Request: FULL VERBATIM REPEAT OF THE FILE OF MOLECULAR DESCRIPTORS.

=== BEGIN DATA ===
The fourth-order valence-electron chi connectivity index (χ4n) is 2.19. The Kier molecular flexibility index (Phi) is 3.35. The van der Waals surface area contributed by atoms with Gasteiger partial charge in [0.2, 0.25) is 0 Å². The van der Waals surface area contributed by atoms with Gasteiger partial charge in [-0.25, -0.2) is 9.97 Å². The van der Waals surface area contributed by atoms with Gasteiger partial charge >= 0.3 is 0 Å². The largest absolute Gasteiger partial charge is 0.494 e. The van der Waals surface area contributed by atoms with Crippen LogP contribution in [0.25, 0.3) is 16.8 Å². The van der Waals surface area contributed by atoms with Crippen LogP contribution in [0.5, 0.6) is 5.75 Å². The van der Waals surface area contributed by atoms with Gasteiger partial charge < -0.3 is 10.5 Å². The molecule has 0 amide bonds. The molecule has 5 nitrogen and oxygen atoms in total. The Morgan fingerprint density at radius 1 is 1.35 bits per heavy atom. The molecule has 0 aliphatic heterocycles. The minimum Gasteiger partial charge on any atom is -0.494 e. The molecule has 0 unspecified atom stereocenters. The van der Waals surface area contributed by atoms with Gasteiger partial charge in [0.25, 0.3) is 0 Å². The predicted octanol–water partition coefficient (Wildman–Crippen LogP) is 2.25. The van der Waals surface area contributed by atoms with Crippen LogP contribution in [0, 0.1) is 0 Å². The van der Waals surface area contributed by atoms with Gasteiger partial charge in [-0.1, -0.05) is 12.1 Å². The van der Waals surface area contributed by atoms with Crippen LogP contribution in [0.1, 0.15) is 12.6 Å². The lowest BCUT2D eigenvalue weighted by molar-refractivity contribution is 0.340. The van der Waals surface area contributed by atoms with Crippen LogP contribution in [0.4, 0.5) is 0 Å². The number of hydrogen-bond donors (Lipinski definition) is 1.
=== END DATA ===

The fourth-order valence-electron chi connectivity index (χ4n) is 2.19. The Kier molecular flexibility index (Phi) is 3.35. The van der Waals surface area contributed by atoms with Gasteiger partial charge in [0.2, 0.25) is 0 Å². The van der Waals surface area contributed by atoms with Gasteiger partial charge in [-0.25, -0.2) is 9.97 Å². The van der Waals surface area contributed by atoms with Gasteiger partial charge >= 0.3 is 0 Å². The largest absolute Gasteiger partial charge is 0.494 e. The van der Waals surface area contributed by atoms with Crippen LogP contribution in [0.25, 0.3) is 16.8 Å². The van der Waals surface area contributed by atoms with Crippen LogP contribution in [0.5, 0.6) is 5.75 Å². The van der Waals surface area contributed by atoms with Gasteiger partial charge < -0.3 is 10.5 Å². The molecule has 0 amide bonds. The molecule has 5 nitrogen and oxygen atoms in total. The Morgan fingerprint density at radius 1 is 1.35 bits per heavy atom. The molecule has 0 aliphatic heterocycles. The minimum Gasteiger partial charge on any atom is -0.494 e. The molecule has 0 unspecified atom stereocenters. The van der Waals surface area contributed by atoms with Gasteiger partial charge in [0.25, 0.3) is 0 Å². The predicted octanol–water partition coefficient (Wildman–Crippen LogP) is 2.25. The van der Waals surface area contributed by atoms with Crippen LogP contribution in [0, 0.1) is 0 Å². The van der Waals surface area contributed by atoms with Gasteiger partial charge in [-0.1, -0.05) is 12.1 Å². The van der Waals surface area contributed by atoms with Crippen LogP contribution in [0.1, 0.15) is 12.6 Å². The lowest BCUT2D eigenvalue weighted by molar-refractivity contribution is 0.340. The van der Waals surface area contributed by atoms with Crippen LogP contribution in [0.4, 0.5) is 0 Å². The number of hydrogen-bond donors (Lipinski definition) is 1.